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With lorn delight the scene I view"d,
Past joys and sorrows were renew'd;

My infant hopes and fears
Look'd lovely, through the solitude

Of retrospective years.

And still, in Memory's twilight bowers,
The spirits of departed hours,

With mellowing tints, portray
The blossoms of life's vernal flowers

For ever fall'n away.

Till youth's delirious dream is o'er,
Sanguine with hope we look before,

The future good to find;
In age, when error charms no more,

For bliss we look behind.



O When shall I visit the land of my birth,
The loveliest land on the face of the earth 1
When shall I those scenes of affection explore,

Our forests, our fountains,

Our hamlets, our mountains,
With the pride of our mountains, the maid I adore?
O when shall I dance on the daisy-white mead,
In the shade of an elm, to the sound of the reed l

When shall I return to that lowly retreat,
Where all my fond objects of tenderness meet,—
The lambs and the heifers that follow my call,

My father, my m ither,

My sister, my brother,
And dear Isabella, the joy of them all!
O when shall I visit the land of my birth? -
'Tis the loveliest land on the face of the earth!

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This shadow on the Dial's face,

That steals from day to day, With slow, unseen, unceasing pace,

Moments, and months, and years away; This shadow, which, in every clime,

Since light and motion first began,
Hath held its course sublime ;—

What is it ?—Mortal Man!
It is the scythe of Time:
A shadow only to the eye;

Yet, in its calm career,
It levels all beneath the sky;

And still through each succeeding year,
Right onward, with resistless power,
Its stroke shall darken every hour,
Till Nature's race be run,
And Time's last shadow shall eclipse the sui

Nor only o'er the Dial's face,
This silent phantom, day by day,

With slow, unseen, unceasing pace,
Steals moments, months, and years away;

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From hoary rock, and aged tree,

From proud Palmyra's mouldering walls,
From Teneriffe towering o'er the sea,

From every blade of grass it falls;
For still, where'er a shadow sweeps,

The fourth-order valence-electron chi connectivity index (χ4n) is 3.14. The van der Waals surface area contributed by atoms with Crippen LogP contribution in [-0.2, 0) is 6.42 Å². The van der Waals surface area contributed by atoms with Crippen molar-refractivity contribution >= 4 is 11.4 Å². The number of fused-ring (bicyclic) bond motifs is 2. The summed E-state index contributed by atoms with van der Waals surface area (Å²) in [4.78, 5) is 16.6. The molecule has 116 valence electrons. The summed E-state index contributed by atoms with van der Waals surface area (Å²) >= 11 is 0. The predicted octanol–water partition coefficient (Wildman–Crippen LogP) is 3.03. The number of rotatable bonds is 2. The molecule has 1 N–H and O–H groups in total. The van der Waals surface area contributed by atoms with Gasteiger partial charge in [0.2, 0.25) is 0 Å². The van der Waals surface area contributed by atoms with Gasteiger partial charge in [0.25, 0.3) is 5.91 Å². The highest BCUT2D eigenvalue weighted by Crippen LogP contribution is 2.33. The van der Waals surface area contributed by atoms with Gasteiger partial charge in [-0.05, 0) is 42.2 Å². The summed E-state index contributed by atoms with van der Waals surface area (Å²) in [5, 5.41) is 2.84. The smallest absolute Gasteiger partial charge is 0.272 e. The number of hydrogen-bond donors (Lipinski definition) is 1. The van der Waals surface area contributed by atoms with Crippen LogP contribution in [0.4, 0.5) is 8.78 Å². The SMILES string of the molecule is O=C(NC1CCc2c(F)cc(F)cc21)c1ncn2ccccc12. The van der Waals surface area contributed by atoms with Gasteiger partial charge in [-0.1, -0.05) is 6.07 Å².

The scythe of Time destroys,
And man at every footstep weeps

O'er evanescent joys;
Like flowerets glittering with the dews of morn,
Fair for a moment, then for ever shorn:
—Ah ! soon, beneath the inevitable blow,
I too shall lie in dust and darkness low.

Then Time, the Conqueror, will suspend

His scythe, a trophy, o'er my tomb,
Whose moving shadow shall portend

Each frail beholder's doom.
O'er the wide earth's illumined space,

Though Time's triumphant flight be shown,
The truest index on its face

Points from the churchyard stone.



Two Roses, on one slender spray,

In sweet communion grew,
Together hail'd the morning ray,

And drank the evening dew;
While sweetly wreathed in mossy green,
There sprang a little bud between.

Through clouds and sunshine, storms and showers,

They open'd into bloom,
Mingling their foliage and their flowers,

Their beauty and perfume;
While foster'd on its rising stem,
The bud became a purple gem.

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But soon their summer splendour pass'd.

They faded in the wind,
Yet were these roses to the last

The loveliest of their kind,
Whose crimson leaves, in falling round.
Adorn'd and sanctified the ground.

When thus of all their honour shorn,

The bud unfolding rose,
And blush'd and brighten'd, as the morn

From dawn to sunrise glows,
Till o'er each parent's drooping head,
The daughter's crowning glory spread.

My friends! in youth's romantic prime,

The golden age of man,
Like these twin Roses spend your Time,

Life's little less'ning span;
Then be your breasts as free from cares,

Your hours as innocent as theirs!

And in the infant bud that blows

In your encircling arms,
Mark the dear promise of a rose,

The pledge of future charms,
That o'er your withering hours shall shine,
Fair and more fair as you decline;

Till, planted in that realm of rest,

Where Roses never die,
Amidst the gardens of the blest,

Beneath a stormless sky,
You flower afresh, like Aaron's rod,
That blossom'd at the sight of God.

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